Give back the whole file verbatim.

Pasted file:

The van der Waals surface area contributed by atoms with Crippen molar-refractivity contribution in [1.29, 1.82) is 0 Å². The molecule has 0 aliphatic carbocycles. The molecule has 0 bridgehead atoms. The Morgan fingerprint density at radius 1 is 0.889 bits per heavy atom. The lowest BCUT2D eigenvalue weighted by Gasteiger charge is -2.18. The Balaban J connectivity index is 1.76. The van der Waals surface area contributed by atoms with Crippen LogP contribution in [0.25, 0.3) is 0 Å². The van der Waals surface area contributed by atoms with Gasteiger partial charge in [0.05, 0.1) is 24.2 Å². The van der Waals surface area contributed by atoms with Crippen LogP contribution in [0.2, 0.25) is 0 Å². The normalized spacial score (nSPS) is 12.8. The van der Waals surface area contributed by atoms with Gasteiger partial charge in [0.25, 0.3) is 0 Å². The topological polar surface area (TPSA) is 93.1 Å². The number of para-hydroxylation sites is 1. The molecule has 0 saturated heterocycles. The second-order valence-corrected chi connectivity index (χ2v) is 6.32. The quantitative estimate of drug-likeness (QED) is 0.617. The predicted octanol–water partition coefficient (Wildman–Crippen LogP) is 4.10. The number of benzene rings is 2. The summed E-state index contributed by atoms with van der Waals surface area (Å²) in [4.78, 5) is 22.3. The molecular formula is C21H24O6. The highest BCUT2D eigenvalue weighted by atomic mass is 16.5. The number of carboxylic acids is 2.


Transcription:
The van der Waals surface area contributed by atoms with Crippen molar-refractivity contribution in [1.29, 1.82) is 0 Å². The molecule has 0 aliphatic carbocycles. The molecule has 0 bridgehead atoms. The Morgan fingerprint density at radius 1 is 0.889 bits per heavy atom. The lowest BCUT2D eigenvalue weighted by Gasteiger charge is -2.18. The Balaban J connectivity index is 1.76. The van der Waals surface area contributed by atoms with Crippen LogP contribution in [0.25, 0.3) is 0 Å². The van der Waals surface area contributed by atoms with Gasteiger partial charge in [0.05, 0.1) is 24.2 Å². The van der Waals surface area contributed by atoms with Crippen LogP contribution in [0.2, 0.25) is 0 Å². The normalized spacial score (nSPS) is 12.8. The van der Waals surface area contributed by atoms with Gasteiger partial charge in [0.25, 0.3) is 0 Å². The topological polar surface area (TPSA) is 93.1 Å². The number of para-hydroxylation sites is 1. The molecule has 0 saturated heterocycles. The second-order valence-corrected chi connectivity index (χ2v) is 6.32. The quantitative estimate of drug-likeness (QED) is 0.617. The predicted octanol–water partition coefficient (Wildman–Crippen LogP) is 4.10. The number of benzene rings is 2. The summed E-state index contributed by atoms with van der Waals surface area (Å²) in [4.78, 5) is 22.3. The molecular formula is C21H24O6. The highest BCUT2D eigenvalue weighted by atomic mass is 16.5. The number of carboxylic acids is 2.